Advanced Design Studio:

Not Forever

9/2020 – 12/2020


Humanity in Machine Age


Kevin Carmody, Andy Groarke, Gavin Hogben

A new British National Library Archive that has the capacity of 800km of books and can last 300 years.

Humanity in Machine Age

cover image.png


It was a unique and challenging semester that the whole university executed remote teaching, due to the impact of COVID-19. The worrying background voices, to some degree, integrated into the studio’s discussion about “post-human architecture”, “machine landscape”, etc.

“A Big Box” Typology

While the city is operating as a high-speed machine, big boxes are emerging in the suburb as supportive facilities to pump products and information into the cities and bridge between different places, such as distribution center, fulfilment center, data center, etc. Machines operate the buildings, while people have no idea where they are in the building. People are excluded from the building. The names like “Architecture without human”, “Machine Landscape”, “Post-human architecture” are given to those big boxes.


(Amazon Fulfilment Center, Dunfermline, Scotland)


Storage Void

The British Library is obligated to acquire and keep a copy of every book published in the UK. The British Library in Boston Spa, founded in 1970s, has three major storage voids with a capacity of 746km of books. Each year, 8km of books will be added to the collection and should be kept safe for at least 300 years. Most of the existing book storage facilities are huge vaults filled with endless shelves and managed by computers. It is not a space for human, but a space designed for machines.


The Meaning of Storage

The digitization makes the knowledge spread wider and quicker. Why do we want to keep all those books physically for 300 years? Apart from the worry about the failure of machine, books also symbolize the milestone of people’s thoughts. The Buddhists in Tibet take out the scrolls constantly and debate with each other in the courtyard. It makes me question the idea of excluding human from a storage void. Wondering between the bookshelves, picking up a random book on the shelf, reading the book next to a window, having a cup of tea, all of which are the romance burry in each book. Why does the future book storage facility have to exclude human? Could it be an archive that people can reach every corner of the building and can retrieve every one of the books by hand.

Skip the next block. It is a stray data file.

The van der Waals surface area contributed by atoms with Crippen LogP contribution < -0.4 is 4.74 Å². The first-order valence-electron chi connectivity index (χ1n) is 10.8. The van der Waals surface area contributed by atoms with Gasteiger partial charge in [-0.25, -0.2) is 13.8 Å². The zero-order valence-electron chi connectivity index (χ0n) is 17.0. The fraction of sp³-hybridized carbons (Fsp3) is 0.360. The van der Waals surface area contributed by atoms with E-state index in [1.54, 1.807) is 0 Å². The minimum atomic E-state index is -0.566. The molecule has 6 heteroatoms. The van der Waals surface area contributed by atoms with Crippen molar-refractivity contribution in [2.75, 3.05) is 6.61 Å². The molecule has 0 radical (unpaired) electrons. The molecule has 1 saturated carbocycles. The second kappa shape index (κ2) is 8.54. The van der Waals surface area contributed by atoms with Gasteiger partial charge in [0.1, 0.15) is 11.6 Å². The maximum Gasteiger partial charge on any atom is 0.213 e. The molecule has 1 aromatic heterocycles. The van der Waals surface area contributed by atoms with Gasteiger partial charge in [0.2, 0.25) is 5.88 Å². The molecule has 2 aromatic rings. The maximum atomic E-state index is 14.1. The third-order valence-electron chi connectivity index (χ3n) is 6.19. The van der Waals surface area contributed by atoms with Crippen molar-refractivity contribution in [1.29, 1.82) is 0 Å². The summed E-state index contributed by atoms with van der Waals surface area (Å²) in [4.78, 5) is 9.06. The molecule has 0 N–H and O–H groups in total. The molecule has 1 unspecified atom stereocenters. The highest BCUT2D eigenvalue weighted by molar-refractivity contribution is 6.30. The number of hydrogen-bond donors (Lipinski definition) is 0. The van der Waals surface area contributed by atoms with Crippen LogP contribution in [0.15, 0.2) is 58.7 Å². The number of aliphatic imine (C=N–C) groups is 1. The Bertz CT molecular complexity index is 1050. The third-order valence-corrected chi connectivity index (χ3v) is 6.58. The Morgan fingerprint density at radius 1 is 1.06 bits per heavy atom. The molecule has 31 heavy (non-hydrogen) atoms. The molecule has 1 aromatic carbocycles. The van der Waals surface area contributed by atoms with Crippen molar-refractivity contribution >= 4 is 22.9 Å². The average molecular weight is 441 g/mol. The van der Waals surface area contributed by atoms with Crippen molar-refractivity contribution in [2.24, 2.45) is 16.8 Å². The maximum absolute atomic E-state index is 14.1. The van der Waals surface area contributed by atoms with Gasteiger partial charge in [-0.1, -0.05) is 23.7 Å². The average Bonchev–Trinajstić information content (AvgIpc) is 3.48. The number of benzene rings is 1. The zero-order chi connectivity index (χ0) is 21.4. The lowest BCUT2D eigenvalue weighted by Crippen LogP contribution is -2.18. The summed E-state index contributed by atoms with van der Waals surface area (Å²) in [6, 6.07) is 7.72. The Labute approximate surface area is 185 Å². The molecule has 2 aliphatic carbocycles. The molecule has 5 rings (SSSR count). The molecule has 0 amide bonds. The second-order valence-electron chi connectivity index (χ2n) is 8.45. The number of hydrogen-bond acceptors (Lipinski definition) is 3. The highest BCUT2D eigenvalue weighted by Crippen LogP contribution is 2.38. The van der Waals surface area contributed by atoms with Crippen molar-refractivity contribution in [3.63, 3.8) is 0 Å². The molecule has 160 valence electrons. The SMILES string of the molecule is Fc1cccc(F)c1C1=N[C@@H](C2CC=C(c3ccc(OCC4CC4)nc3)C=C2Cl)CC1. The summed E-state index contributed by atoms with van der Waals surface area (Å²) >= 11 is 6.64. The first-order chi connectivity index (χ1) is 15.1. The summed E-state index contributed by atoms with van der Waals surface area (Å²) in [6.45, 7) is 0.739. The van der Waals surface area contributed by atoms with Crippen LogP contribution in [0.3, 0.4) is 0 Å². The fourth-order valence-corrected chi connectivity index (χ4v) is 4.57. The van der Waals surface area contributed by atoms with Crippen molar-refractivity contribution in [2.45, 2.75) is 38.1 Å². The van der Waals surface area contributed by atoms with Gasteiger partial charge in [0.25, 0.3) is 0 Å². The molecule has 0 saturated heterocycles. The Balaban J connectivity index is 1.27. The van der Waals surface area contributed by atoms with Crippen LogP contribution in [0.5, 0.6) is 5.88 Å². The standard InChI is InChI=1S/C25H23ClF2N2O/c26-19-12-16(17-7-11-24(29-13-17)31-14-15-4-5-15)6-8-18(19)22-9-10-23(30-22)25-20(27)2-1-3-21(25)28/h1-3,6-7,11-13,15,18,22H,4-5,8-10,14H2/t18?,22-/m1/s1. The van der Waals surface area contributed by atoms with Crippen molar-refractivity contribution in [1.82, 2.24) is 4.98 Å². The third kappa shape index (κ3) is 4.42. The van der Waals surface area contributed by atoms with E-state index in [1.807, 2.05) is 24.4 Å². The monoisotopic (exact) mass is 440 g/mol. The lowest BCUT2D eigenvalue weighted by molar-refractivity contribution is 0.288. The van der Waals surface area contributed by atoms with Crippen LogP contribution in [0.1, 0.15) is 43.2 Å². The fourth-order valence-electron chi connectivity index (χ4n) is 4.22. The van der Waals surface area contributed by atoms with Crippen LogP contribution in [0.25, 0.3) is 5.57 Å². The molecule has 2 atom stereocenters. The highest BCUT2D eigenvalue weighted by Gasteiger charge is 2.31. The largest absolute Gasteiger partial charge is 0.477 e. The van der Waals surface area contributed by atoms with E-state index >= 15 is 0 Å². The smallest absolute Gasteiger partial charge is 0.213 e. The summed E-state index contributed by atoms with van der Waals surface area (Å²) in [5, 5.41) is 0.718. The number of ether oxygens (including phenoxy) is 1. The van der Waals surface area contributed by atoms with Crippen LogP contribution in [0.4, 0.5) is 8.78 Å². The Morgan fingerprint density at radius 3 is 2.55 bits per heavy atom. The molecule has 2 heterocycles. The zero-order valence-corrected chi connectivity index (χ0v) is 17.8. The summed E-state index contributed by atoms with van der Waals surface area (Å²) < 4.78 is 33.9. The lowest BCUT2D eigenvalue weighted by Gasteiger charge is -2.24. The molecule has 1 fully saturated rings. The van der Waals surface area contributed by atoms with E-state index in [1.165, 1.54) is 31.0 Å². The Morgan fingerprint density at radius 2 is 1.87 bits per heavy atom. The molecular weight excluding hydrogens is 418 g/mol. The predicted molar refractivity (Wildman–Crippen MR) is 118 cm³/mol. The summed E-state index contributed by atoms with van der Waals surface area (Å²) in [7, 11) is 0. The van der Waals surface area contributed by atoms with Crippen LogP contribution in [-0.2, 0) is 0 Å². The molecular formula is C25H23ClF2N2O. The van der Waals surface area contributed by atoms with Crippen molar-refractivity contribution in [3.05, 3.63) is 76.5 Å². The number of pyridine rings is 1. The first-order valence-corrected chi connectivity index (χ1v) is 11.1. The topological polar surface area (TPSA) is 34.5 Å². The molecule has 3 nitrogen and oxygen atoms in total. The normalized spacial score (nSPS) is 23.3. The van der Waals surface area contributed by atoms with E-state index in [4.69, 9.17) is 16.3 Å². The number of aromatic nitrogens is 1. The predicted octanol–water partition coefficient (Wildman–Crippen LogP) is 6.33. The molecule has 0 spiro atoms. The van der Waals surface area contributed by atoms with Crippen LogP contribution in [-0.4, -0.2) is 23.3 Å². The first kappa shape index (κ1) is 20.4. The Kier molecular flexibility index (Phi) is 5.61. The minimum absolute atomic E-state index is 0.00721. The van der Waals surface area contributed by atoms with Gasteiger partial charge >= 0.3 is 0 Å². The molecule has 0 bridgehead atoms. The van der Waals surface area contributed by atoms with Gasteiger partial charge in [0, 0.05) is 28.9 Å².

The Site - Thorp Arch


-1940 During World War II, Boston Spa, West Yorkshire was chosen to be a munition factory because of its geographical convenience that it was located in the center of the United Kingdom.

-1951 The factory was reopened to provide war material for the Korean War.

-1960s The site was purchased by George Moore and turned into a trading estate and shopping center.

-1970s British Library built its storage vault at Boston Spa and started the collection of every published book in the UK. Automated storage buildings were gradually introduced to the site in the following years.

-1998 Thorp Arch Estate became hot spot for big boxes: Manufactures, distribution warehouse and the shopping center.




Height is the dimension that can bring humanity into a inhumane storage facility. And the height is no longer a key dimension under the rural context. Vastness and flatness become the prototype for the warehouses, distribution center and data center in rural area.